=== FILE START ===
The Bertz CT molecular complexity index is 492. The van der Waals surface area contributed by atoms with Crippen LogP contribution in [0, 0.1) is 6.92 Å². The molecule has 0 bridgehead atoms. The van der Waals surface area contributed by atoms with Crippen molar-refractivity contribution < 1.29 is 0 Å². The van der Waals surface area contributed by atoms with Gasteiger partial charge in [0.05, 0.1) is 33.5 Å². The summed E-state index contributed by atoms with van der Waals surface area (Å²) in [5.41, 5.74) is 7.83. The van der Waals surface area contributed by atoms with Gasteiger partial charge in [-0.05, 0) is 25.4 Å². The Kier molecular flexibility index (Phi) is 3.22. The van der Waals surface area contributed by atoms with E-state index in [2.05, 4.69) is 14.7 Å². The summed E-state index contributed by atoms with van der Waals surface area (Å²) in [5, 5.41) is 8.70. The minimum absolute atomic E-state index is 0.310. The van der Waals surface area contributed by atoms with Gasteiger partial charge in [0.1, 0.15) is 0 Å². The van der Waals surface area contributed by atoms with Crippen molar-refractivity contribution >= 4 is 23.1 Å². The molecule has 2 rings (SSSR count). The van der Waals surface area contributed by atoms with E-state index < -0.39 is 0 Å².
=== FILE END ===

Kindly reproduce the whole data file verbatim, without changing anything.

The Bertz CT molecular complexity index is 492. The van der Waals surface area contributed by atoms with Crippen LogP contribution in [0, 0.1) is 6.92 Å². The molecule has 0 bridgehead atoms. The van der Waals surface area contributed by atoms with Crippen molar-refractivity contribution < 1.29 is 0 Å². The van der Waals surface area contributed by atoms with Gasteiger partial charge in [0.05, 0.1) is 33.5 Å². The summed E-state index contributed by atoms with van der Waals surface area (Å²) in [5.41, 5.74) is 7.83. The van der Waals surface area contributed by atoms with Gasteiger partial charge in [-0.05, 0) is 25.4 Å². The Kier molecular flexibility index (Phi) is 3.22. The van der Waals surface area contributed by atoms with E-state index in [2.05, 4.69) is 14.7 Å². The summed E-state index contributed by atoms with van der Waals surface area (Å²) in [5, 5.41) is 8.70. The minimum absolute atomic E-state index is 0.310. The van der Waals surface area contributed by atoms with Gasteiger partial charge in [0.1, 0.15) is 0 Å². The van der Waals surface area contributed by atoms with Crippen molar-refractivity contribution >= 4 is 23.1 Å². The molecule has 2 rings (SSSR count). The van der Waals surface area contributed by atoms with E-state index < -0.39 is 0 Å².